Detail of a copper armature for my new body of work, ILLUMINATION.
In this series of sculptures I am studying line, light, figure and form. Playing with traditional drawing techniques by using blind contour drawings and creating the lines from forged metal. I challenge myself to create the figures from memory and only use one continuous piece of copper or steel to create the outline. The figures are then finished with colorful patinations and covered with a handmade piece of paper that serves as a shade for the LED light nestled within the piece. The warm glow highlights the vibrant teal, green and blue patinations shown above.
These test subjects are almost finished and ready to have paper applied to them!

Q&A POSTURE Magazine

I am so excited to present to you my first Q&A with Annie Malamet from POSTURE magazine. Annie is such a talented writer, she posed both compelling and interesting questions about my concepts and recent video performance RESTRICTION. This interview expands further on my theories of abjection and our human condition.

Posture magazine serves as a platform to share and discus non-traditional artistic thought. The conversations presented in this magazine are not only compelling but progressive covering visual and performative arts. Posture magazine seeks to discus similar themes as I do in my work including identity, sexuality and human behavior.

Please take some of your precious Sunday to check out www.lorencrabbe.com for more work and share this beautiful article with your networks!

More knowledge,
More power.


http://posturemag.com/online/2014/08/01/artist-loren-crabbe-discusses-abjection-trauma-and-the-human-body/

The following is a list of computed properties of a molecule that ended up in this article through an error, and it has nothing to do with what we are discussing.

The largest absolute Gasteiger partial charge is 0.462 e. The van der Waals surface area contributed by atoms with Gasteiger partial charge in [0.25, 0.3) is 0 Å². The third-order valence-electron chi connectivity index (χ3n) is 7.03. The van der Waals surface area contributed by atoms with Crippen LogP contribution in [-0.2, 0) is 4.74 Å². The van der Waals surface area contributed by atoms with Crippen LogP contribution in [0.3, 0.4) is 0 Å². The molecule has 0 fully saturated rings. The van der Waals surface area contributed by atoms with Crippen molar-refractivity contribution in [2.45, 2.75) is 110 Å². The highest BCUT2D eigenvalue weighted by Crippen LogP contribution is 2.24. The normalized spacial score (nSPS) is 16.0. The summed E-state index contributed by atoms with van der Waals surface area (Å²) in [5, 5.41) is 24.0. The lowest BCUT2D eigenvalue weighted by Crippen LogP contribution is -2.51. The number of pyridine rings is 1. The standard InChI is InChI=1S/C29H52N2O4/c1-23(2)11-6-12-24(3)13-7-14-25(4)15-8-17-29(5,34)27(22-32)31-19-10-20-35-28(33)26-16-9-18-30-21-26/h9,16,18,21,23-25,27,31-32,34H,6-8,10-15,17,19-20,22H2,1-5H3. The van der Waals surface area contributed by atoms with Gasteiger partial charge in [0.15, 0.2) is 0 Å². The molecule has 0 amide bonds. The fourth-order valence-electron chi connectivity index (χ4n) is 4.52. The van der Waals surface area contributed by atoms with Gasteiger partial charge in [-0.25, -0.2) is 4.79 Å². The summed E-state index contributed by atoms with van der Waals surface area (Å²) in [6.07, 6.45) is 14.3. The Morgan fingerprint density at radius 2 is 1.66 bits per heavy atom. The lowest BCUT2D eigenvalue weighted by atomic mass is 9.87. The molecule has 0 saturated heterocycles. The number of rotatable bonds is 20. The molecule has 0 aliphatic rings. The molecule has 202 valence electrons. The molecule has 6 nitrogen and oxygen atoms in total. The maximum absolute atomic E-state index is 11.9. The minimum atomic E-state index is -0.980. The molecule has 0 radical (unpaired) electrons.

Kate Hamilton in collaboration with Tona Wilson & Jonathan Elliot present “ITS A BIG WORLD OUT THERE”.

This¬†exclusive installation was displayed on July 26th, 2014 for one night only¬†at the CHURCH space provided by the Women’s Studio Workshop located in Rosendale, New York. The interactive scene filled the empty church as the sun set in a warm orange glow. Oversized clothing items made out of nylon were hung on giant¬†pulley¬†systems and strung across the room. Each pulley system had a operator that controlled the strings in order to make the garments move like sails of a ship. This overpowering presence of being overwhelmed reminded Hamilton of the deep blue sea she says. From this¬†nautical inspiration Kate gathered excerpts from Moby Dick¬†that were then projected from all corners of the room.¬†The text projected¬†itself on both the wall and clothing creating a size shift and surrealist twist.¬†Kate Hamilton uses “whale bone as underwire in the lingerie item because they are like the big great whites of the ocean, oversized and great.”

The sound component composed by Jonathan Elliot was comprised of old church hymns and faint organs. They echoed around the room faintly as the noise of the nylon flapping in the wind overpowered the soundtrack with confusion. This encompassing performance misconstrued viewers perception and presented a full bodied experience for all to explore.